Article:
How Can I Help You Best, Little Ones?

7 minute read)

There is a bird that built her nest right in the middle of our gravel driveway. She could not have chosen a more highly traveled spot. In order to avoid smashing the four small speckled eggs one needs to drive straight over so the tires flank the nest instead of flattening the nest. Meanwhile, the killdeer mother bird flutters off to the side in the grass faking injury to draw danger away from her nest. She puts on quite the act of distress, flailing on her back and waving her wings, while calling out. Even on dog walks she goes through the same dramatic distraction to draw the dogs away from her precious unhatched babies. It sure is a lot of work for that mama bird, if only she had chosen to build her nest in a safer spot. “Crazy bird!” We keep saying. After several weeks, a couple of the eggs have hatched. Now comes the real challenge for the mama bird. She provided them with warmth (from her hours of sitting atop) and safety (by her looney lame antics to draw away danger), but now their protective shells are broken open. The baby killdeer birds are exposed and vulnerable. How will they fare? Are they strong enough yet to survive? What direction should they take? What is next?

It is this transitional phase that plagues every one of us mother birds to witness. I use the word “witness” because that is almost all we can do at this point. We cared for our children. Fed them. Nurtured them. Taught them rights and wrongs. Kept them safe and protected as they grew older. Prepared them, as much as we could, for the dangers of the outside world.  At some point though, we mothers have to let them go. It is precisely this transitional space that is on my mind this morning. Even as I write this I can hear loud tweeting of birds outside my window. Building nests, laying eggs, the eggs hatching, the mother birds returning with worms and bugs for the open-mouthed babes, and then when the time is right, off they will go. Off they will go…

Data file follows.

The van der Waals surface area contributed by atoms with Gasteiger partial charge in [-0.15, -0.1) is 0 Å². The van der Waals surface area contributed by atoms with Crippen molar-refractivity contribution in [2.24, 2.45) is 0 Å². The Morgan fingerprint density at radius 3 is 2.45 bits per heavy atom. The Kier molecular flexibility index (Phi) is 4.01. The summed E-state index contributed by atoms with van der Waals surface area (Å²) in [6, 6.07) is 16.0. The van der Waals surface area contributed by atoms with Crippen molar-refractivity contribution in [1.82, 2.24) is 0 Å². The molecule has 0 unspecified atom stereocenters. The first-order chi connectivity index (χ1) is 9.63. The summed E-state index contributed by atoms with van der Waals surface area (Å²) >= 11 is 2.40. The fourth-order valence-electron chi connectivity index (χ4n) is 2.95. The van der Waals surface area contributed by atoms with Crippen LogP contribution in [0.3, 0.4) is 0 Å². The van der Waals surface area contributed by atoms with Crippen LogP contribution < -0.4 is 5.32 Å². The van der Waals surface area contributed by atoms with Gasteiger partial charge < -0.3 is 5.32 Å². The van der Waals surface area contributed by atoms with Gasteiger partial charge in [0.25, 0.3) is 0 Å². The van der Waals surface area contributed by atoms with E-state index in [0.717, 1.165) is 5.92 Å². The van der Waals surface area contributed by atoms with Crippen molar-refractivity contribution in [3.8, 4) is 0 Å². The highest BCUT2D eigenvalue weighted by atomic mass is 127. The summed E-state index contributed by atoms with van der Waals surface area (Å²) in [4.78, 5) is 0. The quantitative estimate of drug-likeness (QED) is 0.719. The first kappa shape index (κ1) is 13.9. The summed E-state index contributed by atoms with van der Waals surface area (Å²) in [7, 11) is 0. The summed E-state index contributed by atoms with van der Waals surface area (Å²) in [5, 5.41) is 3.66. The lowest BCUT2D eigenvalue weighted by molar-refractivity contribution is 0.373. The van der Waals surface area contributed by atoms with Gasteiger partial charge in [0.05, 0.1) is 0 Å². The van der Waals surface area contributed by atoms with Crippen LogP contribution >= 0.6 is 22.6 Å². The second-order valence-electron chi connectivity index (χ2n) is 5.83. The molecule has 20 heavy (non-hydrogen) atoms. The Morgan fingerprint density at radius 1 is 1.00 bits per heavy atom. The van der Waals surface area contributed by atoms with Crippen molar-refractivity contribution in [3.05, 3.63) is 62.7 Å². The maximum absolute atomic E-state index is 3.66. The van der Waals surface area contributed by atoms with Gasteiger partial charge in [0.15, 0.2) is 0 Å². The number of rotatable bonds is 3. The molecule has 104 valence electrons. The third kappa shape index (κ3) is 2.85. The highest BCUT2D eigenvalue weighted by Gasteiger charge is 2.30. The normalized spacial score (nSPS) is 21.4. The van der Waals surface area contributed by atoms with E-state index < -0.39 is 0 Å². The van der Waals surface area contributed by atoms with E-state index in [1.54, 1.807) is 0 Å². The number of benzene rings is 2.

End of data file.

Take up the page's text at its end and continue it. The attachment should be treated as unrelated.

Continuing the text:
Many families are making a transition at this moment. Letters of acceptance to colleges are arriving in the mail. Or in the case of today’s high tech world, students are nervously logging onto college websites and learning the fate of their futures through portals. I came across an odd phenomenon the other day. Numerous similar scenes were posted on social media: the 18 year old sits in front of the computer screen, with an audience of family members behind him or her. As each college acceptance or denial is learned, the reaction is captured and a list typed out over the top of the video, “Yale: denied. Princeton: waitlisted. Cornell: Accepted. Dartmouth: denied.” The hashtag at the base of the video clip is something like “Ivy Day.” As I watched video after video of these high school students, who had obviously worked hard for many years to even be in the sphere of such highly regarded institutions, I felt worried for them. My concern was how much pressure they were under and how their rejections would be taken. I also watched the expressions on the faces of the parents in the videos. Excitement, pride, disappointment, and hopefully: encouragement, love and support no matter what university accepted their child. It is about the right fit anyway. I hope the teenagers on these Ivy Day videos and the teenagers awaiting news from non-ivy schools can all be loved and supported by their parents. Our children need that from us.